Dozens and dozens of other organizations have all said that the legislation is flawed and should be withdrawn.

Preventing Human Smugglers From Abusing Canada's Immigration System Act
Government Orders

November 29th, 2010 / 12:10 p.m.
See context

Conservative

Paul Calandra Oak Ridges—Markham, ON

Mr. Speaker, I listened to the remarks of the hon. gentleman. He will know that our government passed the very successful refugee reform bill in the summer. It was supported by all parties in the House, including his. The member for Trinity—Spadina did a lot of work with us on that bill.

Specific to this bill, what we have is a bill that would seek to put human smugglers in jail, give them guaranteed minimum sentences that would help protect Canadian sovereignty. It would ensure that the people who came to our country truly needed the assistance of the Government of Canada and the generosity of the people of Canada.

Would the hon. member simply look at this from the perspective of the Canadian people who want to continue to be a generous people and who want to continue to open our doors to those who need our help? However, we want to ensure that we protect Canadian sovereignty and that we take human smugglers out of the equation. We do not want people coming to our country and spending the rest of their lives trying to pay off the debts of these criminals who are getting these unfortunate people at the worst circumstances and bring them over here.

We want to ensure that people who need to come to our country can come here and can live a life that all Canadians—

Preventing Human Smugglers From Abusing Canada's Immigration System Act
Government Orders

November 29th, 2010 / 12:10 p.m.
See context

NDP

Peter Julian Burnaby—New Westminster, BC

Mr. Speaker, the hon. member clearly has not read the legislation. It does not crack down on the smugglers. It cracks down on the refugees. It throws little kids in prison. That is the absurdity between the government's rhetoric and the reality of what it has presented.

The Balanced Refugee Reform Act received the support from many members in the House of Commons. Yet the government does not seem satisfied with having brought in that legislation. It is one of the few pieces of legislation that was actually effectively drafted. Most of the time, tragically in the House, we have legislation that is thrown together on the back of a napkin. That is why dozens and dozens of national organizations are taking a stand against the legislation. That is why we have very prominent Canadians speaking out against it because it penalizes refugees.

Any of us in the same kind of situation, such as in northern Sri Lanka, where the army writ rules and where there are widespread human rights violations and disappearances, would be desperate to get out and get our families to a safe place. That is what these occasional boats are trying to do and we need to ensure those folks are integrated in to Canada.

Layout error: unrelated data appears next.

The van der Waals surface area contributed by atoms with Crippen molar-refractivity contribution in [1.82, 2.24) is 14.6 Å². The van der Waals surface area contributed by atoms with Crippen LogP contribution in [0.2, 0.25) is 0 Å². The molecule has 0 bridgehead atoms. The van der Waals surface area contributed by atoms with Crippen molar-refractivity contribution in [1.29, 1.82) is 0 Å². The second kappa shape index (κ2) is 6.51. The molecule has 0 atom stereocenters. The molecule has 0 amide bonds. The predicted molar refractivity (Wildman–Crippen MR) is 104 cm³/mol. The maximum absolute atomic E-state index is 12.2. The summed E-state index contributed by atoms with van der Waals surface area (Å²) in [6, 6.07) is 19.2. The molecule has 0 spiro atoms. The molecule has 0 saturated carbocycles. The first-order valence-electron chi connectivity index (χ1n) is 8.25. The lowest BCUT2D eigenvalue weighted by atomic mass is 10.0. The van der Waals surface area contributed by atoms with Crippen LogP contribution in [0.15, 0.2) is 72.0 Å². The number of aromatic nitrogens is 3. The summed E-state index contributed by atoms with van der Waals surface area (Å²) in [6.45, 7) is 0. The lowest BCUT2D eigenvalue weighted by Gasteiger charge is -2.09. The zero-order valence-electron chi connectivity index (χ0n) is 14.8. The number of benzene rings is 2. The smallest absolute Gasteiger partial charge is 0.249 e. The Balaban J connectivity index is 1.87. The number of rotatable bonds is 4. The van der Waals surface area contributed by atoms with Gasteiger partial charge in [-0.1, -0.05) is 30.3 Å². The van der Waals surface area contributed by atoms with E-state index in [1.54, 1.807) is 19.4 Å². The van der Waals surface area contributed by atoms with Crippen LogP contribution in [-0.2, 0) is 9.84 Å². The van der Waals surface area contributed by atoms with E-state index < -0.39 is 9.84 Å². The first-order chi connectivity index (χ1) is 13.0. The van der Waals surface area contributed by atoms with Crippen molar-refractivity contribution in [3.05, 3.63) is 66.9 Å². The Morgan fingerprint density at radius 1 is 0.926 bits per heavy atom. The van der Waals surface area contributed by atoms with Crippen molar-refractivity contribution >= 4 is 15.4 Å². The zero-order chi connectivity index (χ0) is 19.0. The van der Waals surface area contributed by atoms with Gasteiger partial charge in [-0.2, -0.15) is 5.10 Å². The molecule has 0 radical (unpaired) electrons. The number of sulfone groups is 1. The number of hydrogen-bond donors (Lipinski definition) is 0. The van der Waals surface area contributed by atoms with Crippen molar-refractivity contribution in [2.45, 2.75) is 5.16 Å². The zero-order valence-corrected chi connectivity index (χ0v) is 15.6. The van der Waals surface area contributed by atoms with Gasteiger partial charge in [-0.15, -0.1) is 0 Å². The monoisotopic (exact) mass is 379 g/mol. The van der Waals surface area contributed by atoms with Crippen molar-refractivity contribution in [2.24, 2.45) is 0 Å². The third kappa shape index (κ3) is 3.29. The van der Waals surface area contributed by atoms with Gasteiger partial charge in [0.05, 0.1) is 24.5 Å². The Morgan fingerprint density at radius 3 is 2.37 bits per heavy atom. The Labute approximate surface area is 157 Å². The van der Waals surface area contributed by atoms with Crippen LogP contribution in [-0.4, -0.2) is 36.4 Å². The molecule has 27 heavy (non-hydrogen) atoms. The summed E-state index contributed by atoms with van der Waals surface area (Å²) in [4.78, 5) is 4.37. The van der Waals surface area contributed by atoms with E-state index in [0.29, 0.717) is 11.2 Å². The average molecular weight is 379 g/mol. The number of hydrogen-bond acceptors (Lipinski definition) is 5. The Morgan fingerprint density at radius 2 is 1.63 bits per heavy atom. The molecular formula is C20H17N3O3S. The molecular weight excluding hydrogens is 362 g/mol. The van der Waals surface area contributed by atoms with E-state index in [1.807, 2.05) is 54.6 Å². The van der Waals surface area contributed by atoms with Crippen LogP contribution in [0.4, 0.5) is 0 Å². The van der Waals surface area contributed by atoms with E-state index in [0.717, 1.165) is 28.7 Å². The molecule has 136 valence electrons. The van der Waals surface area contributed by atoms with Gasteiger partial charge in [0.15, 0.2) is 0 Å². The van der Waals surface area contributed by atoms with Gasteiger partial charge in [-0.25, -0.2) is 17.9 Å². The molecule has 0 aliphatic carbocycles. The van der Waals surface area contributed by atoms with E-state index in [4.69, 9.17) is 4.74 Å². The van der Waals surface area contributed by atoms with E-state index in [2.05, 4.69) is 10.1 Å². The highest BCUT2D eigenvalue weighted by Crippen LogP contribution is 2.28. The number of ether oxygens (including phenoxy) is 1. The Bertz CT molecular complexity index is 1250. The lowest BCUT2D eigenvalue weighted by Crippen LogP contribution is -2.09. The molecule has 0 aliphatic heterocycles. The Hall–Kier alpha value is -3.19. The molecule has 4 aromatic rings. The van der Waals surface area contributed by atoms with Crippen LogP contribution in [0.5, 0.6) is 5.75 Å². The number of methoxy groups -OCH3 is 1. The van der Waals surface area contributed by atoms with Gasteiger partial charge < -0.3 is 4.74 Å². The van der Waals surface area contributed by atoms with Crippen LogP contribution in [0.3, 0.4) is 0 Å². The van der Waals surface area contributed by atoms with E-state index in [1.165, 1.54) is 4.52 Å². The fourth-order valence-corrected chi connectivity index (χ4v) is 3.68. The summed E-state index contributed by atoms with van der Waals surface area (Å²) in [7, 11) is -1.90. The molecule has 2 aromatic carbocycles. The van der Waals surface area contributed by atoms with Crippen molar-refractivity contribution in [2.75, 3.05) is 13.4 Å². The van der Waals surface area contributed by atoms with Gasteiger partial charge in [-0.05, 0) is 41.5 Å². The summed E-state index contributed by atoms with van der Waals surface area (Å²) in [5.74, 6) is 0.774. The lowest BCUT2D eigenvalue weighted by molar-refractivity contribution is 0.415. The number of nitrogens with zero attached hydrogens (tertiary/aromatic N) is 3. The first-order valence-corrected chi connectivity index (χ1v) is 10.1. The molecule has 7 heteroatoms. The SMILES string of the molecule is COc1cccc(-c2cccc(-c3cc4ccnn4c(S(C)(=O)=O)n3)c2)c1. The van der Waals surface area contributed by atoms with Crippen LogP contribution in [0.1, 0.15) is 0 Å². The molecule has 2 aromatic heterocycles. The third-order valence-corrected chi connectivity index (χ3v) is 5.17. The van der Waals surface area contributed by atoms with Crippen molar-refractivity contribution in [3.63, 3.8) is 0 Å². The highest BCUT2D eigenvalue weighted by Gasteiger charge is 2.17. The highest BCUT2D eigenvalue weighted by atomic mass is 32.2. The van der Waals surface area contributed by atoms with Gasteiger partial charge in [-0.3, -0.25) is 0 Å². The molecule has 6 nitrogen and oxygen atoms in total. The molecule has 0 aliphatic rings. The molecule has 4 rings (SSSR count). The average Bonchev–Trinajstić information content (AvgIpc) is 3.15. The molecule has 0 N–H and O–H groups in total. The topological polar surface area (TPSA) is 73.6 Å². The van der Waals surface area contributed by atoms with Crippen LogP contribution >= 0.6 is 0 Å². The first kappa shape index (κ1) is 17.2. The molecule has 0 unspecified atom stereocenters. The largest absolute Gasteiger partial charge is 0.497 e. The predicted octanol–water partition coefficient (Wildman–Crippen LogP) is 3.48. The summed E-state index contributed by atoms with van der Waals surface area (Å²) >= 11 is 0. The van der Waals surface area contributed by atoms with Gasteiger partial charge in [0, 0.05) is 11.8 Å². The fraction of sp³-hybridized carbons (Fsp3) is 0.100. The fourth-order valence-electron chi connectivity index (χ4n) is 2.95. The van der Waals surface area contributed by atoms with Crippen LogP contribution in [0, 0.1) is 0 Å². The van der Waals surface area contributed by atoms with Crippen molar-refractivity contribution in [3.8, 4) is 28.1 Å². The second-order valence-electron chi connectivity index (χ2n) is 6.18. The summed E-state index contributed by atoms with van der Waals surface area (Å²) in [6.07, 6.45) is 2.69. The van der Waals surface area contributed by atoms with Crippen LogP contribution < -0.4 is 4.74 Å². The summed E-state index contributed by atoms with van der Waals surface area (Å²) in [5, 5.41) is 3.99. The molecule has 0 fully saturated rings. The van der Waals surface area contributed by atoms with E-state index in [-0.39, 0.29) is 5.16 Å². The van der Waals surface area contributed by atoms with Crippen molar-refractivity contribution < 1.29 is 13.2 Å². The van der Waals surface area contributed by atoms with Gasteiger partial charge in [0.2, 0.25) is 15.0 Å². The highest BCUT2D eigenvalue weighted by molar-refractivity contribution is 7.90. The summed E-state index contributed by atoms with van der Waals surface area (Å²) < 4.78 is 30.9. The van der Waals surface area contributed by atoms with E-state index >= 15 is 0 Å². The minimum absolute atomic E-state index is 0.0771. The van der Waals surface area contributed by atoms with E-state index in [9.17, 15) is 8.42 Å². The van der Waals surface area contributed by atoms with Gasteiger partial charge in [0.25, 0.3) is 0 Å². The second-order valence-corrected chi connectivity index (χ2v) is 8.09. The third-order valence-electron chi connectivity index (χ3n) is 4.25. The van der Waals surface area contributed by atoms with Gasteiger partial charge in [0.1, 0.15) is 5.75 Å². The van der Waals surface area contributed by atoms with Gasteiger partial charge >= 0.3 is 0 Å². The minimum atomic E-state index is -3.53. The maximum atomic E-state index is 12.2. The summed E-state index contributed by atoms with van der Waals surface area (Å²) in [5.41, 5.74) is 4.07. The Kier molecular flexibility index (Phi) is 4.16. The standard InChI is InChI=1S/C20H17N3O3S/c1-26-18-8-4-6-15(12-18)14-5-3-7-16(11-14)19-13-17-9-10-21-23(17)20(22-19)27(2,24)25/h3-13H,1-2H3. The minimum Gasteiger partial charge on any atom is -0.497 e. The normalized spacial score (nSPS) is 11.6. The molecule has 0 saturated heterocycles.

Preventing Human Smugglers From Abusing Canada's Immigration System Act
Government Orders

November 29th, 2010 / 12:10 p.m.
See context

Liberal

Scott Simms Bonavista—Gander—Grand Falls—Windsor, NL

Mr. Speaker, when it comes to the United Nations, we have the UN protocol on trafficking of persons. We are expected to protect human trafficking victims. That is the whole incentive of this UN protocol to which we adhere.

In this situation, I want the hon. member to drift away from the actual legislation for just a moment and the general theme of human trafficking. There seems to be areas that need to improved when it comes to the services provided to victims. As my hon. colleague from the Conservative Party just said, the government wants to protect those most vulnerable in these situations, while cracking down on the smugglers at the same time.

We hear a lot from NGOs, community organizations that help those identified as trafficked persons. They provide temporary protection services and they offer them a place to stay, et cetera.

I have seen a lot of the input from these organizations. They say that they are uneasy about doing this because a lot of the social services provided to these people are sorely lacking in our country.

Are we worried more about one side of the equation, about the punishment, as opposed to helping out the legitimate—

Preventing Human Smugglers From Abusing Canada's Immigration System Act
Government Orders

November 29th, 2010 / 12:15 p.m.
See context

NDP

Peter Julian Burnaby—New Westminster, BC

Mr. Speaker, I respect the time commitment.

I mentioned earlier some of the organizations opposing the legislation, which includes the Anti-Human Trafficking Action Group, Le Comité d'action contre la traite humaine interne et internationale and the Global Alliance Against Traffic in Women. These are anti-trafficking organizations trying to crack down on human smuggling.

I will mentioned one more reference. Donald Galloway, professor of law at the University of Victoria, says:

Contrary to claims made by the government, this legislation does little to constrain the criminal activities of human smugglers. Indeed, its primary target is not the smuggler but those who seek Canada’s protection including those who are entitled to it.

Many law professors have said the same thing. It does nothing to counter human smuggling. It does everything to attack the fundamental principles of refugee protection in our country.

Preventing Human Smugglers From Abusing Canada's Immigration System Act
Government Orders

November 29th, 2010 / 12:15 p.m.
See context

Conservative

Chris Warkentin Peace River, AB

I appreciate your intervention, Mr. Speaker. I will endeavour not to use the names of my colleagues.